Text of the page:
Sculpture honoring Native culture to be unveiled in Douglas

DOUGLAS — On Thursday, the metropolis of Douglas will unveil and devote a new piece of community artwork outside the house the Saugatuck-Douglas Historical past Middle.

Anishinaabe sculptor Jason Quigno’s “Seven Grandfathers,” an 8-foot tall tower carved from limestone established on leading of a black granite foundation, will be on exhibit for the initial time and attendees will have the chance to satisfy Quigno and master about the Anishinaabe teachings that impressed the sculpture.

The public artwork is the initial of a few planned sculpture installations this year, funded in component by the Saugatuck Douglas Fennville Arts Initiative. SDFAI provided the communities of Saugatuck, Douglas and Fennville $4,000 in seed income to buy out of doors sculptures that have a “cultural target.”

Jason Quigno works on Seven Grandfathers at his Grand Rapids studio. The sculpture will be installed at the Saugatuck-Douglas History Center in Douglas on Thursday, July 28.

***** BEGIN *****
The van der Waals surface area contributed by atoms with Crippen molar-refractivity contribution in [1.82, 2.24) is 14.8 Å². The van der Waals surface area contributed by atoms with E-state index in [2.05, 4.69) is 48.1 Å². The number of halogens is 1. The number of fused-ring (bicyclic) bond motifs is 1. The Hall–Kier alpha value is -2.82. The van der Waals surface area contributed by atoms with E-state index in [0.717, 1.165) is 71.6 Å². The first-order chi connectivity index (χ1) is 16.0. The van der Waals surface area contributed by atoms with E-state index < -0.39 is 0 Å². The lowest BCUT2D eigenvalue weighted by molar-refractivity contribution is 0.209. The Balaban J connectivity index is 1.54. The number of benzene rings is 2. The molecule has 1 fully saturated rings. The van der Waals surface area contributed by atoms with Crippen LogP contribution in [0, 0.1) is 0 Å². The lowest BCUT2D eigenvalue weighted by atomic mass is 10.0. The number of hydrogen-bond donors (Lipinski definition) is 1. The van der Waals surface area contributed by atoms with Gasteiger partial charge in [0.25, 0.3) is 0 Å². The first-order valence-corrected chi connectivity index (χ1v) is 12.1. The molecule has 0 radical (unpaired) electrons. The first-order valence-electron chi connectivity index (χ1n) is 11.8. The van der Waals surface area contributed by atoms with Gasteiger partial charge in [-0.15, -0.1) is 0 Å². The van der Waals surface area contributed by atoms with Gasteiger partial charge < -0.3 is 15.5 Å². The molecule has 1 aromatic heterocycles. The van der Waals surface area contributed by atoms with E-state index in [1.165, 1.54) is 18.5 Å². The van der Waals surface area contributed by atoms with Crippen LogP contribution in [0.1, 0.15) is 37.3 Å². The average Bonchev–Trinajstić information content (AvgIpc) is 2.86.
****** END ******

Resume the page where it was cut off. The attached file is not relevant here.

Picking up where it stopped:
Maryjo Lemanski of SDFAI explained the team was encouraged by the great public response final calendar year to its reveals targeted on minority cultures, together with an Art of the People show curated by Quigno at the SDHC that showcased the artwork of the Indigenous American peoples that originally lived in the Saugatuck-Douglas region.

Latino sculptor Hector Vega, of Cleveland, has also been commissioned to produce a get the job done that celebrates Latino migrant communities for the city of Fennville. That perform will be put in at the Fennville District Library and will be the first big community sculpture in the metropolis, in accordance to the SDFAI.

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